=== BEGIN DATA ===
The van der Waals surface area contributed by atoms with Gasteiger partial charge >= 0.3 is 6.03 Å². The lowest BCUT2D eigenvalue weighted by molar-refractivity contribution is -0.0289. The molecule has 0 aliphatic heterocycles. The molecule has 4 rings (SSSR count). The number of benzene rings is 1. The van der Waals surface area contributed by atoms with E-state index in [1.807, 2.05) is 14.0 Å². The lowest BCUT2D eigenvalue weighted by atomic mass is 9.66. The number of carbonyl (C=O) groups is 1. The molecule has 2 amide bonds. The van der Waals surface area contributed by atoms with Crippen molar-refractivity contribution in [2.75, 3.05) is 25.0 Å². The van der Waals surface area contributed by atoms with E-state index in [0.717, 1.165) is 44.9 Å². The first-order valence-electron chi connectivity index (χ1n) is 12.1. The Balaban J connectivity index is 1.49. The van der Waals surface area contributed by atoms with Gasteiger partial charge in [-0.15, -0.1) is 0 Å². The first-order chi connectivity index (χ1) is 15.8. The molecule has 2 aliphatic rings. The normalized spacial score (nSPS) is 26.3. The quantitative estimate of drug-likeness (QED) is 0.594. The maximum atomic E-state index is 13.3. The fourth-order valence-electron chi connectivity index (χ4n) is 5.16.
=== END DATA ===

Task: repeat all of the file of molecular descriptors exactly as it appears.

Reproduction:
The van der Waals surface area contributed by atoms with Gasteiger partial charge >= 0.3 is 6.03 Å². The lowest BCUT2D eigenvalue weighted by molar-refractivity contribution is -0.0289. The molecule has 0 aliphatic heterocycles. The molecule has 4 rings (SSSR count). The number of benzene rings is 1. The van der Waals surface area contributed by atoms with E-state index in [1.807, 2.05) is 14.0 Å². The lowest BCUT2D eigenvalue weighted by atomic mass is 9.66. The number of carbonyl (C=O) groups is 1. The molecule has 2 amide bonds. The van der Waals surface area contributed by atoms with Crippen molar-refractivity contribution in [2.75, 3.05) is 25.0 Å². The van der Waals surface area contributed by atoms with E-state index in [0.717, 1.165) is 44.9 Å². The first-order valence-electron chi connectivity index (χ1n) is 12.1. The Balaban J connectivity index is 1.49. The van der Waals surface area contributed by atoms with Gasteiger partial charge in [-0.15, -0.1) is 0 Å². The first-order chi connectivity index (χ1) is 15.8. The molecule has 2 aliphatic rings. The normalized spacial score (nSPS) is 26.3. The quantitative estimate of drug-likeness (QED) is 0.594. The maximum atomic E-state index is 13.3. The fourth-order valence-electron chi connectivity index (χ4n) is 5.16.